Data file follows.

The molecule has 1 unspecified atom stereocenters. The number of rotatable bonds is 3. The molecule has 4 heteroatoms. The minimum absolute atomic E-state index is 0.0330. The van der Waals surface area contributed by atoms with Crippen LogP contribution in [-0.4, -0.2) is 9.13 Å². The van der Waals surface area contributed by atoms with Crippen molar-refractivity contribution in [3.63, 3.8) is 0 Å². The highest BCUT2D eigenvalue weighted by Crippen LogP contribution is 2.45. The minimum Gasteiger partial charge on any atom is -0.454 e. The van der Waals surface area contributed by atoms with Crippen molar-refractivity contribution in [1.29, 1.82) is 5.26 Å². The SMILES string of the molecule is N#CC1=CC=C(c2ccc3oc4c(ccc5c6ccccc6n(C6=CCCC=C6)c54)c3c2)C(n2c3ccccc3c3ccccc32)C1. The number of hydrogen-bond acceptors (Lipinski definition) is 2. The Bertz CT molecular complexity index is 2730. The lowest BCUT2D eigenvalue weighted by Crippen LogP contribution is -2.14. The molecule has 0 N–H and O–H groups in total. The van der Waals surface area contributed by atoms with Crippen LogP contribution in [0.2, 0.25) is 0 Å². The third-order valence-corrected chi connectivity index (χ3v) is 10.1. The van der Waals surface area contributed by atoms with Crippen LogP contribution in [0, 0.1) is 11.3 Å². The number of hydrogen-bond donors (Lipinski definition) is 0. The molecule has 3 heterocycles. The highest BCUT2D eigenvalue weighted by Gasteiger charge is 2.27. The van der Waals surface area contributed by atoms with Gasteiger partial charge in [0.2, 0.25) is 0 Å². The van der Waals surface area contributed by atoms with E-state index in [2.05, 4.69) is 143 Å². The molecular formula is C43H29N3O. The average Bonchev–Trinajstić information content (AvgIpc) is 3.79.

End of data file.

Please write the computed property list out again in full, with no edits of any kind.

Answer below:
The molecule has 1 unspecified atom stereocenters. The number of rotatable bonds is 3. The molecule has 4 heteroatoms. The minimum absolute atomic E-state index is 0.0330. The van der Waals surface area contributed by atoms with Crippen LogP contribution in [-0.4, -0.2) is 9.13 Å². The van der Waals surface area contributed by atoms with Crippen molar-refractivity contribution in [3.63, 3.8) is 0 Å². The highest BCUT2D eigenvalue weighted by Crippen LogP contribution is 2.45. The minimum Gasteiger partial charge on any atom is -0.454 e. The van der Waals surface area contributed by atoms with Crippen molar-refractivity contribution in [1.29, 1.82) is 5.26 Å². The SMILES string of the molecule is N#CC1=CC=C(c2ccc3oc4c(ccc5c6ccccc6n(C6=CCCC=C6)c54)c3c2)C(n2c3ccccc3c3ccccc32)C1. The number of hydrogen-bond acceptors (Lipinski definition) is 2. The Bertz CT molecular complexity index is 2730. The lowest BCUT2D eigenvalue weighted by Crippen LogP contribution is -2.14. The molecule has 0 N–H and O–H groups in total. The van der Waals surface area contributed by atoms with Crippen LogP contribution in [0.2, 0.25) is 0 Å². The third-order valence-corrected chi connectivity index (χ3v) is 10.1. The van der Waals surface area contributed by atoms with Crippen LogP contribution in [0, 0.1) is 11.3 Å². The number of hydrogen-bond donors (Lipinski definition) is 0. The molecule has 3 heterocycles. The highest BCUT2D eigenvalue weighted by Gasteiger charge is 2.27. The van der Waals surface area contributed by atoms with Gasteiger partial charge in [0.2, 0.25) is 0 Å². The van der Waals surface area contributed by atoms with E-state index in [2.05, 4.69) is 143 Å². The molecular formula is C43H29N3O. The average Bonchev–Trinajstić information content (AvgIpc) is 3.79.